The marble lions that flank the entrance to The New York Public Library (NYPL)’s majestic main branch in Manhattan are now doing more than stoically welcoming visitors and serving as climbing posts for over-active children. As of February 14, New York City’s most cherished stone felines are doing what one does at a library: reading books.
In celebration of its 125th anniversary, NYPL released a list of 125 titles for adults from the last 125 years developed by librarians across its three-borough system. Patience and Fortitude — the nicknames given to the lions by Mayor Fiorello LaGuardia in the 1930s to boost New Yorkers’ spirits during the Great Depression — have been given their very own copies of two titles from the list: The Great Gatsby by F. Scott Fitzgerald and Beloved by Toni Morrison (who was an NYPL trustee).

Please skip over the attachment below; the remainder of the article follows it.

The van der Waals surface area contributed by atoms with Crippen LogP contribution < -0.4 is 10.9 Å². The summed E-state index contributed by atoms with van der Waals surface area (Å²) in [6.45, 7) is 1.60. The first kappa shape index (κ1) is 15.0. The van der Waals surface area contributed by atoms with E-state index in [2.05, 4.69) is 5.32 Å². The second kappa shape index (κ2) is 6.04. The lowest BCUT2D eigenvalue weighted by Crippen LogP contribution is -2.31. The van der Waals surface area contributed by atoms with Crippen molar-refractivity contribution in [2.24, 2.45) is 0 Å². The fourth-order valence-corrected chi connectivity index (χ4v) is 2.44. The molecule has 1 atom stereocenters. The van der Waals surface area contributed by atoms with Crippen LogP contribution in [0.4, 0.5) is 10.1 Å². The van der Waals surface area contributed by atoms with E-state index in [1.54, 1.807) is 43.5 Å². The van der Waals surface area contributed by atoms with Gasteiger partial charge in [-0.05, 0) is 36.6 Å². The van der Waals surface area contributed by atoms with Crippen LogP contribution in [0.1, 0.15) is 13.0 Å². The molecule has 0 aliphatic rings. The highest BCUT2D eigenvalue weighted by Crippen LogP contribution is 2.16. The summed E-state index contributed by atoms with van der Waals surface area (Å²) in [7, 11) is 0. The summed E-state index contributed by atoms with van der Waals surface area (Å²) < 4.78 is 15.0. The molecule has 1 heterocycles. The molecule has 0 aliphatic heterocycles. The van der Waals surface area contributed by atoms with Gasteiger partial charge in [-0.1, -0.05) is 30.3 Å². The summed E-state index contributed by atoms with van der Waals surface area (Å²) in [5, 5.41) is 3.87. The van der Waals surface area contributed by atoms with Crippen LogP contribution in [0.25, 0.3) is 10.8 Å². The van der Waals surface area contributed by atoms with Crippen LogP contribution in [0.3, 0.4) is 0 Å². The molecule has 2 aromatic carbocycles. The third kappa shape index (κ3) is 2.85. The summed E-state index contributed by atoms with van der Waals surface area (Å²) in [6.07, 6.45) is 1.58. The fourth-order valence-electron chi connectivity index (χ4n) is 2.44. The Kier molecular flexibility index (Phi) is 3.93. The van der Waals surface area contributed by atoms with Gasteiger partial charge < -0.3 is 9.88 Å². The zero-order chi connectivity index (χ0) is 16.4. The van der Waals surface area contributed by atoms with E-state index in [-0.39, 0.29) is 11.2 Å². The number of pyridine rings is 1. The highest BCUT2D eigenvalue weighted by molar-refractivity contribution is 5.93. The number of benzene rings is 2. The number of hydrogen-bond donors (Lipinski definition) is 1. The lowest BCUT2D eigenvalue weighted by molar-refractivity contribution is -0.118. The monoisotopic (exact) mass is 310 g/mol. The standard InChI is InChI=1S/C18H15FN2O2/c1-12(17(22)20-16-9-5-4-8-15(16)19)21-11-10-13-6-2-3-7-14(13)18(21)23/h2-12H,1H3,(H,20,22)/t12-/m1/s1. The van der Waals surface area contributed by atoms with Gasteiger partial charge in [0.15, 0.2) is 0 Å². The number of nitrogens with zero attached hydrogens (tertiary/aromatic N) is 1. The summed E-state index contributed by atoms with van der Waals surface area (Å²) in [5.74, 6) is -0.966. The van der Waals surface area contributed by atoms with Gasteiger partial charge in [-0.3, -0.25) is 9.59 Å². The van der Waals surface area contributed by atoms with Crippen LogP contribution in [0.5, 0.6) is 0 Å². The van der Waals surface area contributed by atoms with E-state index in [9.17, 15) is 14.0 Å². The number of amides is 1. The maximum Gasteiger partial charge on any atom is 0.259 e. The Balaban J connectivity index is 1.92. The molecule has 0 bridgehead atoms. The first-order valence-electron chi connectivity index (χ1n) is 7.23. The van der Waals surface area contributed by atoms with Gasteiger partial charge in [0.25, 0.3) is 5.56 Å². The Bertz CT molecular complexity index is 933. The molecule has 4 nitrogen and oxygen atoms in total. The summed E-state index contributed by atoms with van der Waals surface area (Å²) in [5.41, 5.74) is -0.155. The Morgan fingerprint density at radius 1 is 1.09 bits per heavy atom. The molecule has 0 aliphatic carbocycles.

The addition is particularly exciting because NYPL’s mascots have not always enjoyed the luxury of accessorizing. In December 2013, Patience and Fortitude donned holiday wreaths for the first time since 2004, when a restoration discovered damages to the century-old marble likely caused by adornments. A time-lapse video provided by NYPL, below, shows how the lovable beasts were outfitted with the giant novels, complete with cut-out circles for their paws.
Personally, I would have liked to see Fitzgerald’s book retitled The Great CATsby, but I guess you can’t have it all.
According to an NYPL spokesperson, top 125 lists for kids and teen lists will come out later this year. In the meantime, adults will get the lion’s share.
The Great Gatsby is indeed a great book but it also embodies the widespread prejudices of the 1920s. It’s anti-Semitic and also racist! It’s also sexist and classist. If you doubt me, give the book a careful read! And that careful read require some historical understanding. The racist and anti-Semitic passages speak to Fitzgerald’s overall purpose which was to portray a decadent society and for him the presence of wealthy blacks and Jewish gangster (for whom Gatsby was fronting) were signs of decadence.
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